likely to be about a third of total exports, the Hong Kong Monetary Authority paper concludes.
Wall Street Journal. Real Time Economics.
September 9. The World Bank issued its annual Doing Business report, which ranks 183
economies on the ease of doing business by comparing quantitative measures of regulations of the
life cycle of a small or medium-size enterprise. Regulations related to registering property,
employing workers, dealing with construction permits, and paying taxes are measured. Getting
electricity and worker protection were added to this year’s metrics. In 2008-2009 more
governments implemented regulatory reforms aimed at making it easier to do business than in any
year since 2004, when Doing Business started to track reforms through its indicators. Doing
Business recorded 287 such reforms in 131 economies between June 2008 and May 2009, 20%
more than in the year before. The top slots are occupied by the usual suspects: Singapore, New
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Zealand, Hong Kong, United States, United Kingdom, and Denmark are the easiest places to do
business. Each country was in the top six last year. Indonesia is the top reformer of business
regulations in the East Asia and Pacific region, but judicial reform is urgently needed to attract
new investment. Indonesia’s economy has grown at around 6% in recent years but lengthy,
uncertain legal processes and corruption within the judiciary have thwarted investment. The 2010
report said Indonesia was the region’s most improved and ranked it 122nd, up from 129th place the
previous year. Reuters/Forbes and World Bank Crisis Talk.
September 8. Gold bullion surged as high as $1,009.70 in New York, within 3% of the record of
$1,033.90 set in March 2008. Silver climbed to a 13-month high as a weaker dollar and concern
that inflation may accelerate boosted the appeal of precious metals. Gold is headed for a ninth
annual gain. Crude oil and all six industrial metals on the London Metal Exchange rallied as the
U.S. Dollar Index fell as much as 1.2% to an 11-month low. Raw materials typically rise when the
greenback falls. Equity indexes climbed from Tokyo to London and New York.
“The market thinks inflation is coming,” Leonard Kaplan, the president of Prospector Asset
Management in Evanston, Illinois, said by telephone. He has been trading gold for more than 30
years and believes gold won’t stay above $1,000 for long. “With interest rates so low, money is
chasing money and the dollar is getting murdered.” Bloomberg.
September 8. Lawyers and tax advisers from London to Hong Kong have had a surge in inquiries
from expatriate Americans worried about whether they have correctly declared offshore assets
ahead of the September 23 deadline. Concerns have been fuelled by the Swiss government’s
decision to reveal the names of 4,450 wealthy Americans who hold offshore accounts at UBS, the
country’s biggest bank. The U.S. Internal Revenue Service said that the deal underscored the U.S.
government’s determination to clamp down on tax evasion. A Senate committee has estimated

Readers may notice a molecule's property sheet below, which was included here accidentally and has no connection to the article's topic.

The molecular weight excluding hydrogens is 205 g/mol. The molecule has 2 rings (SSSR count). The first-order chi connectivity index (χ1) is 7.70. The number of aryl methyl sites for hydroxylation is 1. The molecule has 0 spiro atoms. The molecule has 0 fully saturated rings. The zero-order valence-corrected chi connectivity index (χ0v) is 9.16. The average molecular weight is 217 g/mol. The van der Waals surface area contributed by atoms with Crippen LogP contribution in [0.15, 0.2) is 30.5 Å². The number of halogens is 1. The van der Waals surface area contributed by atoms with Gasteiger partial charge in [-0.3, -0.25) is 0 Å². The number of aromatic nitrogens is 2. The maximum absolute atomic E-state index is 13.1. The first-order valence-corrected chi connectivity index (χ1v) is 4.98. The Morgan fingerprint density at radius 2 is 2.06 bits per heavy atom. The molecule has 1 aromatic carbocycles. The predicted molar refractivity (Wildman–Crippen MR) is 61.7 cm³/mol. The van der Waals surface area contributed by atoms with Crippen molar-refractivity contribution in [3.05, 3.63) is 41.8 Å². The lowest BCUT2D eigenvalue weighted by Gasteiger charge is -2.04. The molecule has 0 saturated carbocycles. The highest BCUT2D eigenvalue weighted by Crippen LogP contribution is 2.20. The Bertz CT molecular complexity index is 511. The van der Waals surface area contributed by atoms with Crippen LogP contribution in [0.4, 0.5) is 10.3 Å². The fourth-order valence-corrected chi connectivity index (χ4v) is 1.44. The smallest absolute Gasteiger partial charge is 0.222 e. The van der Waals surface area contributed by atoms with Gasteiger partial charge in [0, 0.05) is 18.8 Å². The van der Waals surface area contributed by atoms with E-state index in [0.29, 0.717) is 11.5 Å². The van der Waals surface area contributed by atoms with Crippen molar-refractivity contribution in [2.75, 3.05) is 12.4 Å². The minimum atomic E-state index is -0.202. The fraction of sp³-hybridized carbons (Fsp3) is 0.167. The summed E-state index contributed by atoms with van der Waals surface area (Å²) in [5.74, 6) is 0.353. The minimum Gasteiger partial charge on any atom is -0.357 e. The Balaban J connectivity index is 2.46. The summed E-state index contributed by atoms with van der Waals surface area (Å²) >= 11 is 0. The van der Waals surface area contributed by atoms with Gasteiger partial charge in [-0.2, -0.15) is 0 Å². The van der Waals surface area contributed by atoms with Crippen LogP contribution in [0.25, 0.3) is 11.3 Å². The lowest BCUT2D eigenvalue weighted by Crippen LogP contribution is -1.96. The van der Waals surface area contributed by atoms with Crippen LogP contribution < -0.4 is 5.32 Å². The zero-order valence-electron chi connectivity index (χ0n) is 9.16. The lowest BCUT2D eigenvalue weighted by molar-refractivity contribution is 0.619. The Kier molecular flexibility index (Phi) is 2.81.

that the parking of assets offshore costs the United States $100 billion in lost taxes each year.
New IRS guidelines for individuals with untaxed offshore assets were announced on March 23.
By coming forward voluntarily, many taxpayers who are not already being investigated by the
IRS can cap their liability at six years of back taxes, interest and penalties – and avoid possible
criminal prosecution. Hong Kong and Singapore have indicated a willingness to implement
exchange of information agreements with other countries governing offshore accounts, according
to Withers. “Once these agreements enter into force it will make it far easier for other nations,
such as the U.S., to obtain information on account holders in these jurisdictions,” warned Kurt
Rademacher, a Hong Kong-based partner at Withers. Financial Times.
September 2. The U.S. Institute for Supply Management’s survey of factories and industry had
been edging higher this spring, as the blistering pace of economic declines began to level off. In
August, the group’s manufacturing index turned positive, rising to 52.9, from 48.9 in July. A
reading above 50 indicates expansion and growth; a number below 50 means economic
contraction. President Obama called the numbers “a sign that we’re on the path to economic
recovery.” Companies that make textiles, paper products, computers and electronics, appliances,
and chemicals were among 11 industry groups that said their business had grown in August. Still,
most industries were not hiring, an indication that the labor market remained weak. The
manufacturing employment index contracted again in August, although at a slower pace than in
past months. Four industry groups said their payrolls were growing while nine reported decreases.
Manufacturing jobs have been devastated by the recession, with some two million positions lost
since the downturn’s official beginning in December 2007. New York Times.
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September 2. European Union finance ministers will press for clearly defined restrictions on
bonus pay for bankers when they hold talks with their U.S. and other G20 counterparts this
month. “The bankers are partying like it’s 1999, and it’s 2009,” said Anders Borg, finance